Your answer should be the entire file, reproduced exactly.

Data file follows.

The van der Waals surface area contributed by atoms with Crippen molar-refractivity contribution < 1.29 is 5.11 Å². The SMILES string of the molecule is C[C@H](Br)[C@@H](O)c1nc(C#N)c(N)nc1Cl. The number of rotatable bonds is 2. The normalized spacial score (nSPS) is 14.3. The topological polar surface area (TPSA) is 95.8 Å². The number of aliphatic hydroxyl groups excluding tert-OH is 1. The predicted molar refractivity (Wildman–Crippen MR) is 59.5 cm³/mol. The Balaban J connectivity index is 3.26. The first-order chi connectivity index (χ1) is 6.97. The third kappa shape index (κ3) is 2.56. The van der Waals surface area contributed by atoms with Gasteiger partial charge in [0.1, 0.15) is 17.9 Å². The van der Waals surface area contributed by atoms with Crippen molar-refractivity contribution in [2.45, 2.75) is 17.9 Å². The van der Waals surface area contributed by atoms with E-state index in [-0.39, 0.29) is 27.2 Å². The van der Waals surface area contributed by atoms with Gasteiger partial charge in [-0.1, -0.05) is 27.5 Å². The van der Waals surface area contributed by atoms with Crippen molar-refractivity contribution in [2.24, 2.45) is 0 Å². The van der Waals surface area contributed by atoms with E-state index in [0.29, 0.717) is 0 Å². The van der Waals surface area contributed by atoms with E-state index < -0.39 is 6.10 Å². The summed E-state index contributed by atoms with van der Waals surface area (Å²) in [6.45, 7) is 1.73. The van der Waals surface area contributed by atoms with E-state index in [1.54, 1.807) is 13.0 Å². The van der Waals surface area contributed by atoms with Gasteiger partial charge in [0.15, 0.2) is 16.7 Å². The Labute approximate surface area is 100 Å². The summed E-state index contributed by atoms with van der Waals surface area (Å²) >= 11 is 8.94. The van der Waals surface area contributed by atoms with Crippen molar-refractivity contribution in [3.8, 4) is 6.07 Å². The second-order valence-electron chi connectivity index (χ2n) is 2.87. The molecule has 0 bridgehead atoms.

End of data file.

The van der Waals surface area contributed by atoms with Crippen molar-refractivity contribution < 1.29 is 5.11 Å². The SMILES string of the molecule is C[C@H](Br)[C@@H](O)c1nc(C#N)c(N)nc1Cl. The number of rotatable bonds is 2. The normalized spacial score (nSPS) is 14.3. The topological polar surface area (TPSA) is 95.8 Å². The number of aliphatic hydroxyl groups excluding tert-OH is 1. The predicted molar refractivity (Wildman–Crippen MR) is 59.5 cm³/mol. The Balaban J connectivity index is 3.26. The first-order chi connectivity index (χ1) is 6.97. The third kappa shape index (κ3) is 2.56. The van der Waals surface area contributed by atoms with Gasteiger partial charge in [0.1, 0.15) is 17.9 Å². The van der Waals surface area contributed by atoms with Crippen molar-refractivity contribution in [2.45, 2.75) is 17.9 Å². The van der Waals surface area contributed by atoms with E-state index in [-0.39, 0.29) is 27.2 Å². The van der Waals surface area contributed by atoms with Gasteiger partial charge in [-0.1, -0.05) is 27.5 Å². The van der Waals surface area contributed by atoms with Crippen molar-refractivity contribution in [2.24, 2.45) is 0 Å². The van der Waals surface area contributed by atoms with E-state index in [0.29, 0.717) is 0 Å². The van der Waals surface area contributed by atoms with E-state index < -0.39 is 6.10 Å². The summed E-state index contributed by atoms with van der Waals surface area (Å²) in [6.45, 7) is 1.73. The van der Waals surface area contributed by atoms with E-state index in [1.54, 1.807) is 13.0 Å². The van der Waals surface area contributed by atoms with Gasteiger partial charge in [0.15, 0.2) is 16.7 Å². The Labute approximate surface area is 100 Å². The summed E-state index contributed by atoms with van der Waals surface area (Å²) >= 11 is 8.94. The van der Waals surface area contributed by atoms with Crippen molar-refractivity contribution in [3.8, 4) is 6.07 Å². The second-order valence-electron chi connectivity index (χ2n) is 2.87. The molecule has 0 bridgehead atoms.